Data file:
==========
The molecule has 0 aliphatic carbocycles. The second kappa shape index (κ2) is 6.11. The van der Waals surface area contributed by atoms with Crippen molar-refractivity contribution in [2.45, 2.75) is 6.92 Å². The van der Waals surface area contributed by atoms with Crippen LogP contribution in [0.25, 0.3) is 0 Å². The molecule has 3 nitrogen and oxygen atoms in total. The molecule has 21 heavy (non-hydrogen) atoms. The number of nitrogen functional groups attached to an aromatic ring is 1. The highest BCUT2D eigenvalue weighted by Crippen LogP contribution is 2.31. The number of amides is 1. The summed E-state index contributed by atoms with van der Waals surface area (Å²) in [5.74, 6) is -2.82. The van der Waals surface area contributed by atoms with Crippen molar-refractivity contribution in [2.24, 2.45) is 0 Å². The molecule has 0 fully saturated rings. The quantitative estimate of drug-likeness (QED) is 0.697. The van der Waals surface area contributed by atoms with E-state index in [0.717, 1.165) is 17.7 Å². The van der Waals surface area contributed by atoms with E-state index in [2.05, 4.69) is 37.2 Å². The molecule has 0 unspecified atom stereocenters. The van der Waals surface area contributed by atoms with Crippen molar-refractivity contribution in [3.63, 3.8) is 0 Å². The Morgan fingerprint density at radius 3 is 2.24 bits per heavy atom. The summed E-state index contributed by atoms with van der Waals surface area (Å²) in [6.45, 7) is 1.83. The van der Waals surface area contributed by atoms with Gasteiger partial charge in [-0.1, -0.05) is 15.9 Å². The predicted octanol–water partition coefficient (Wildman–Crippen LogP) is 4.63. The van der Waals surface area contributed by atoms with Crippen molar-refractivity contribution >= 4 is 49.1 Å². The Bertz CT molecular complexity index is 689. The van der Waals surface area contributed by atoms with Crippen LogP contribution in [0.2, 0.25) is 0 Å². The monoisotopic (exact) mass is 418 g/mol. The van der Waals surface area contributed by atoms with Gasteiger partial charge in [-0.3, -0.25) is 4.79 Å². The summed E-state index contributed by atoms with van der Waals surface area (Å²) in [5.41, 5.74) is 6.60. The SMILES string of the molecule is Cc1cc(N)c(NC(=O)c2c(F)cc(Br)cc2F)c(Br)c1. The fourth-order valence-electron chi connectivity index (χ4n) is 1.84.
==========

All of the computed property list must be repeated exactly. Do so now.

The molecule has 0 aliphatic carbocycles. The second kappa shape index (κ2) is 6.11. The van der Waals surface area contributed by atoms with Crippen molar-refractivity contribution in [2.45, 2.75) is 6.92 Å². The van der Waals surface area contributed by atoms with Crippen LogP contribution in [0.25, 0.3) is 0 Å². The molecule has 3 nitrogen and oxygen atoms in total. The molecule has 21 heavy (non-hydrogen) atoms. The number of nitrogen functional groups attached to an aromatic ring is 1. The highest BCUT2D eigenvalue weighted by Crippen LogP contribution is 2.31. The number of amides is 1. The summed E-state index contributed by atoms with van der Waals surface area (Å²) in [5.74, 6) is -2.82. The van der Waals surface area contributed by atoms with Crippen molar-refractivity contribution in [2.24, 2.45) is 0 Å². The molecule has 0 fully saturated rings. The quantitative estimate of drug-likeness (QED) is 0.697. The van der Waals surface area contributed by atoms with E-state index in [0.717, 1.165) is 17.7 Å². The van der Waals surface area contributed by atoms with E-state index in [2.05, 4.69) is 37.2 Å². The molecule has 0 unspecified atom stereocenters. The van der Waals surface area contributed by atoms with Crippen molar-refractivity contribution in [3.63, 3.8) is 0 Å². The Morgan fingerprint density at radius 3 is 2.24 bits per heavy atom. The summed E-state index contributed by atoms with van der Waals surface area (Å²) in [6.45, 7) is 1.83. The van der Waals surface area contributed by atoms with Gasteiger partial charge in [-0.1, -0.05) is 15.9 Å². The predicted octanol–water partition coefficient (Wildman–Crippen LogP) is 4.63. The van der Waals surface area contributed by atoms with Crippen molar-refractivity contribution >= 4 is 49.1 Å². The Bertz CT molecular complexity index is 689. The van der Waals surface area contributed by atoms with Crippen LogP contribution in [0.2, 0.25) is 0 Å². The monoisotopic (exact) mass is 418 g/mol. The van der Waals surface area contributed by atoms with Gasteiger partial charge in [-0.3, -0.25) is 4.79 Å². The summed E-state index contributed by atoms with van der Waals surface area (Å²) in [5.41, 5.74) is 6.60. The SMILES string of the molecule is Cc1cc(N)c(NC(=O)c2c(F)cc(Br)cc2F)c(Br)c1. The fourth-order valence-electron chi connectivity index (χ4n) is 1.84.